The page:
“These aren’t things I should be asking for. That’s how I felt.”

In addition to shooting pains in his hands from the improper ergonomics that he’s had to treat with physiotherapy, the constant back-and-forth with management led to significant stress.

The stress has been reduced now that his story is public, said Shaw. The support from friends and family has been encouraging. But questioning his place at the store and feeling like a burden on others is not something he’s experienced elsewhere.

“I personally didn’t have that experience anywhere other than working with Apple,” he said.

But disability discrimination in the workplace is not only prevalent, but it’s also acceptable, according to half of Canadians. Half of the respondents in a 2015 survey by the Angus Reid Institute and the Rick Hansen Foundation noted that “it’s understandable” if businesses feel it’s risky to hire employees with disabilities.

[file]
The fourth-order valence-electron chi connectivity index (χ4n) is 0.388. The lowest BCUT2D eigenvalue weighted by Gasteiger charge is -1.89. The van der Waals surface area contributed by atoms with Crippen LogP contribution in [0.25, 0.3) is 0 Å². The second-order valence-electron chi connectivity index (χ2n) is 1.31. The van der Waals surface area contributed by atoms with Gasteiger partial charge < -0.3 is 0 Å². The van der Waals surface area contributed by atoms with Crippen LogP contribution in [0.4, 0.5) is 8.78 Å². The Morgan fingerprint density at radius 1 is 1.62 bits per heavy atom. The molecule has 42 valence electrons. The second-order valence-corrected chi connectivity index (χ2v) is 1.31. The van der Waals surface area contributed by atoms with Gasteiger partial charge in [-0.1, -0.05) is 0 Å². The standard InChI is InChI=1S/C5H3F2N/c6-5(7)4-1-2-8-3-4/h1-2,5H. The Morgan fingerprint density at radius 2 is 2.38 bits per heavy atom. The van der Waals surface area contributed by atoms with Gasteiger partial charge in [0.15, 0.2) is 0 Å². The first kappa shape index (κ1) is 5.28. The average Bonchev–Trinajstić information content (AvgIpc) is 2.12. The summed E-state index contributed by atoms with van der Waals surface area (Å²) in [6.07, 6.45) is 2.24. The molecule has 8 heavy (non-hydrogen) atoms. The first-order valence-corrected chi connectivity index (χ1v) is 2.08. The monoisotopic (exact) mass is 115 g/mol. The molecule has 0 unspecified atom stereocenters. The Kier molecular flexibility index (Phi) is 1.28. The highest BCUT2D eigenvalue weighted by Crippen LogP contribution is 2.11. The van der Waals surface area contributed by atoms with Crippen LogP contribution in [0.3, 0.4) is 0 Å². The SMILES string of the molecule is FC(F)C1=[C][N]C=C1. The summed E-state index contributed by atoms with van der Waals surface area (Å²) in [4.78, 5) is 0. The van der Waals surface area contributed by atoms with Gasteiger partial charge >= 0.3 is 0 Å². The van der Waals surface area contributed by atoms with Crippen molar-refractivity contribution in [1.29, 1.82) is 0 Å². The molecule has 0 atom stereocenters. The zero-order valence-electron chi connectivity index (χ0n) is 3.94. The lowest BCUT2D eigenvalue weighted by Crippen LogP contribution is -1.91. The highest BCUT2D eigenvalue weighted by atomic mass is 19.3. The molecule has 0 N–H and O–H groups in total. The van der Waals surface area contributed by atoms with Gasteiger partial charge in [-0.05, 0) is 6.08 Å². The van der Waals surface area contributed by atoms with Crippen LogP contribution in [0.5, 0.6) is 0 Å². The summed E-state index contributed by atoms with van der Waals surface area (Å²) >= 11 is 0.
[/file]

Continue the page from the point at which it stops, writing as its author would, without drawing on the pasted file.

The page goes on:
Tech companies specifically have earned a reputation for being unwelcoming to those with disabilities and health issues. In 2015 The New York Times reported that multiple Amazon employees were given low-performance reviews or put on “performance improvement plans” after having cancer or significant surgeries. These plans are often a precursor to being fired.

There are 2.3 million people of all disability types in the Canadian labour force, according to Statistics Canada. More than 1 million of them have mobility issues.

Toronto employment lawyer Michael Cohen said Shaw’s story is a familiar one. He has been involved with similar cases, some involving the tech industry. Some of those stories are “crushing.”